Article

Mental health and well-being during the second wave of COVID-19: longitudinal analyses of the UK COVID-19 Mental Health and Wellbeing study (UK COVID-MH)

Details

Citation

Wetherall K, Cleare S, McClelland H, Melson AJ, Niedzwiedz CL, O'Carroll RE, O'Connor DB, Platt S, Scowcroft E, Watson B, Zortea T, Ferguson E, Robb KA & O'Connor RC (2022) Mental health and well-being during the second wave of COVID-19: longitudinal analyses of the UK COVID-19 Mental Health and Wellbeing study (UK COVID-MH). BJPsych Open, 8 (4), Art. No.: e103. https://doi.org/10.1192/bjo.2022.58

Abstract
Background Waves 1 to 3 (March 2020 to May 2020) of the UK COVID-19 Mental Health and Wellbeing study suggested an improvement in some indicators of mental health across the first 6 weeks of the UK lockdown; however, suicidal ideation increased. Aims To report the prevalence of mental health and well-being of adults in the UK from March/April 2020 to February 2021. Method Quota sampling was employed at wave 1 (March/April 2020), and online surveys were conducted at seven time points. Primary analyses cover waves 4 (May/June 2020), 5 (July/August 2020), 6 (October 2020) and 7 (February 2021), including a period of increased restrictions in the UK. Mental health indicators were suicidal ideation, self-harm, suicide attempt, depression, anxiety, defeat, entrapment, loneliness and well-being. Results A total of 2691 (87.5% of wave 1) individuals participated in at least one survey between waves 4 and 7. Depressive symptoms and loneliness increased from October 2020 to February 2021. Defeat and entrapment increased from July/August 2020 to October 2020, and remained elevated in February 2021. Well-being decreased from July/August 2020 to October 2020. Anxiety symptoms and suicidal ideation did not change. Young adults, women, those who were socially disadvantaged and those with a pre-existing mental health condition reported worse mental health. Conclusions The mental health and well-being of the UK population deteriorated from July/August 2020 to October 2020 and February 2021, which coincided with the second wave of COVID-19. Suicidal thoughts did not decrease significantly, suggesting a need for continued vigilance as we recover from the pandemic.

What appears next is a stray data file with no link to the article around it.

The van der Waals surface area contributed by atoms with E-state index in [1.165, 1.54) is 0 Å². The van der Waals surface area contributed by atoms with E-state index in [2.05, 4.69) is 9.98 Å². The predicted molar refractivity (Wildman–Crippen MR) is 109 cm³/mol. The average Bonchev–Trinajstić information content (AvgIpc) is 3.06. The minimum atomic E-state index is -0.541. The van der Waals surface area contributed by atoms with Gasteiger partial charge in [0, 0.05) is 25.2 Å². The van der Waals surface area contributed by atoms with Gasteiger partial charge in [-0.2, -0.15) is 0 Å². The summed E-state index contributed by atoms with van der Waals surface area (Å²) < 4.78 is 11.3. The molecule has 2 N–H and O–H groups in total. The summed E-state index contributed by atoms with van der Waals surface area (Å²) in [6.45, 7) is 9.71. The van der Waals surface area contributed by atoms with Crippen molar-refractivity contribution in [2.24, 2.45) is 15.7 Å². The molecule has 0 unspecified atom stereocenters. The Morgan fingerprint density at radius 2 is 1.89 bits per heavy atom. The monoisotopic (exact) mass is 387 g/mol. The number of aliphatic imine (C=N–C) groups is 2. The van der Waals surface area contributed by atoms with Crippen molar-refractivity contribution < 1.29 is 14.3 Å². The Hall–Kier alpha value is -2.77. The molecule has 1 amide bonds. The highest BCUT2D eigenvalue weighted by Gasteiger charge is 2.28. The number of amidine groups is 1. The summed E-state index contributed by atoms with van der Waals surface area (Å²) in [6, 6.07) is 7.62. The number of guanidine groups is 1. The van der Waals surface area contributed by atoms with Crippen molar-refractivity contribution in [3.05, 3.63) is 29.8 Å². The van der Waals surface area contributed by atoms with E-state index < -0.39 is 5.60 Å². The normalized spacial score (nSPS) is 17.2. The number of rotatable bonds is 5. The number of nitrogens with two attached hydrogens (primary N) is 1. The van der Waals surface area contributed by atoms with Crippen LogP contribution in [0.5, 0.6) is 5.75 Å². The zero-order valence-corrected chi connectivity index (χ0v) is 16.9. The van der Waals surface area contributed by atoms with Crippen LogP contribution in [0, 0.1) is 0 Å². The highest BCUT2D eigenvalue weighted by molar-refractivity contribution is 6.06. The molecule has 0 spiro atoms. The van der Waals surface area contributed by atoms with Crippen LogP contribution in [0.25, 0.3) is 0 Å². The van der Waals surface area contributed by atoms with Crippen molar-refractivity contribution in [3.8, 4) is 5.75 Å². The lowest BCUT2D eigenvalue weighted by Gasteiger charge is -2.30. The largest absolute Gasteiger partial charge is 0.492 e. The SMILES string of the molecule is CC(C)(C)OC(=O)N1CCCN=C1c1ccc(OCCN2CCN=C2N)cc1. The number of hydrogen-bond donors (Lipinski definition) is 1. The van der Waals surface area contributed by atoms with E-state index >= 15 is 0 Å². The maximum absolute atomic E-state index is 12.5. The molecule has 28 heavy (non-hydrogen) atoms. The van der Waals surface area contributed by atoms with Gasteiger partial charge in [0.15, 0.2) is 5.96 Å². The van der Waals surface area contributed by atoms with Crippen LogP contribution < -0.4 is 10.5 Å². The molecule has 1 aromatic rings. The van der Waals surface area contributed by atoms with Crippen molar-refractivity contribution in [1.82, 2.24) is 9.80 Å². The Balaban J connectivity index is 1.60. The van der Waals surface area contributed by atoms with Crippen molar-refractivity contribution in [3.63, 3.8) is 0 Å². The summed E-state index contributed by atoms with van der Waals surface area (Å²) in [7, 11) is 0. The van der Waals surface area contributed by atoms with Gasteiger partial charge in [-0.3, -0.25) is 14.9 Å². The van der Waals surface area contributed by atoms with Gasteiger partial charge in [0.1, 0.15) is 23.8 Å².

Keywords
COVID-19; mental health; general population; depression; suicidal ideation

Journal
BJPsych Open: Volume 8, Issue 4

StatusPublished
FundersUniversity of Glasgow
Publication date31/07/2022
Publication date online30/06/2022
Date accepted by journal04/04/2022
URLhttp://hdl.handle.net/1893/34402
eISSN2056-4724

People (1)

People

Professor Ronan O'Carroll
Professor Ronan O'Carroll

Professor, Psychology

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